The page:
In an interview with The Cut non gynecologist, Gwyneth Paltrow extolled the virtues of “vagina” steaming for wellness or something called “swellness.”
It’s this abuse of the term wellness that bothers just as much as the idea of “vagina” steaming. That wellness is about trying unproven yet expensive mystical therapies that must be healthy because they have been around for centuries marketed under the guise of offering medical benefits but have no hope of helping you. That wellness is about promoting the incorrect and harmful health “ideas” that one finds on GOOP, such as vaginal steaming has health benefits or that bras cause cancer or that thyroid disease is due to Epstein Barr Virus (one of her latest and absolutely evidence baseless claims) or that astrology can inform psychology.
Gwyneth Paltrow has become the post factual high priestess of pricey snake oil and she knows it gets page clicks. She says so right at the end of the interview, “Then I start to do research, and it’s been in Korean medicine for thousands of years and there are real healing properties. If I find benefit to it and it’s getting a lot of page views, it’s a win-win [Smiles].”
Almost everything Paltrow claims in the interview about medicine (when I say that I mean the use of science to advance health) is wrong. Lawsuits about talcum powder don’t prove there is a connection with cancer, in fact there is no proof at all that there is a connection. “Healing properties” isn’t really a medical term unless she means promoting granulation tissue, but as she’s not talking about open wounds I suspect she means $something else. There is no alternative medicine, there’s medicine and things that can’t help you. If a therapy has been around for thousands of years and it works medicine notices and it becomes, well, medicine. For example, willow bark to Aspirin. For the record many different traditional Chinese medicine therapies have been put to the test and they come up short again and again. I could care less if the medicine I offer a patient comes from a tree in the Amazon or a lab, I just want it to work and to do no harm, but unlike Paltrow I’m a brand with no product to sell.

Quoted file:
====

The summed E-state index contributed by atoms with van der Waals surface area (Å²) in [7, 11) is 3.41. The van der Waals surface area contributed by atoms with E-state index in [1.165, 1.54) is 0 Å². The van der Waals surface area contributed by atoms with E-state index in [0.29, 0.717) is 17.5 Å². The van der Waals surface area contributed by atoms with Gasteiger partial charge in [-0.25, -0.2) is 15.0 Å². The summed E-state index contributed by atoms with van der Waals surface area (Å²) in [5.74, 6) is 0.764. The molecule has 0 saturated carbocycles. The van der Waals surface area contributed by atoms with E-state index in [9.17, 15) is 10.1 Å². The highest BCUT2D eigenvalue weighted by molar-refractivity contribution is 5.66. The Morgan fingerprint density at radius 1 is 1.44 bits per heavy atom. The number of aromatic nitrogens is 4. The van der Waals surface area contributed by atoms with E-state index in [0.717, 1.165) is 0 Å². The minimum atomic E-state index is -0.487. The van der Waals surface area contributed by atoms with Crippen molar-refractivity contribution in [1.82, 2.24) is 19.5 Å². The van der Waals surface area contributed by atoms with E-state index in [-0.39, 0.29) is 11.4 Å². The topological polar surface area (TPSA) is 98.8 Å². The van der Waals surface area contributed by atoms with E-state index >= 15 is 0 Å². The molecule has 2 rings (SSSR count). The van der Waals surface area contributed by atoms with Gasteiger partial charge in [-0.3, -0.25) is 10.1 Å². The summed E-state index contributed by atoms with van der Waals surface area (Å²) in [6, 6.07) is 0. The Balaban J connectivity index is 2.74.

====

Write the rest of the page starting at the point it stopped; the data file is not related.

She mentioned her father’s terrible experience with cancer as a motivator to do better and live healthier. A worthy goal. Except it leads her to homeopathy, with a carefree afterthought that you can try it and “cross your fingers.” I don’t want any part of any therapy that involves crossing my fingers, especially not one that is expensive tap water. Like Paltrow, my foray into speaking about health care publicly is based on family tragedy. The premature birth of my sons, one of whom has had multiple intensive care unit admissions, has severe lung disease, and two heart surgeries and needs a third. I don’t want any finger crossing or just trying stuff in his health care, I want to know what works and what doesn’t and what is unknown so I can make educated choices to give him his best chance. I don’t want the creep of post factual health care to contaminate him in any way. People deserve more than made up therapies and finger crossing. They also don’t deserve to be scared with false claims about bras or viruses.
If what Paltrow publishes on her blog is the result of her “research” then she doesn’t understand the meaning of the word. She also doesn’t know what a vagina is because what she has described is of course vulva steaming. If she is so interested in “health” she should at least get her anatomy right. I even have a handy Venn diagram she can consult. For steam to get into the vagina she would have to have her fingers inserted into her vagina and pull the vaginal walls apart (like a speculum) and be sitting very close to the steam or be using a high pressure device. Neither are recommended. There is no possible way how Paltrow has described her experience that steam from the vulva can reach the uterus (and even if it did there could not be any health benefit). Squatting over a pot of steam will not access the vagina.
As a gynecologist I can recommend neither vulva nor vagina steaming. At best vulva steaming will do nothing but make make you feel good because you spent a lot of money (the placebo effect increases the more you spend), at worst it will cause rashes and burns.
When I eat a Snickers bar I feel good because it’s tasty, that is not wellness. If spending lots of money to squat over a pot of steam makes you feel good, that’s also not wellness. It’s something you like to do and confusing that with health care is wrong.
Marketing quasi therapies and harmful ideas is dangerous and potentially hurtful. And cruel. How great does Paltrow feel scaring women unnecessarily about hidden toxins in their bras? If it gets page clicks is that okay?
The only thing I can agree with Paltrow on is that the beauty industry is unregulated and that should change, but we also disagree because she thinks that profiting off of that lack of regulation by stoking fears and selling unproven and mostly quack therapies is fine while I’m just trying to set the record straight one crack pot idea at a time.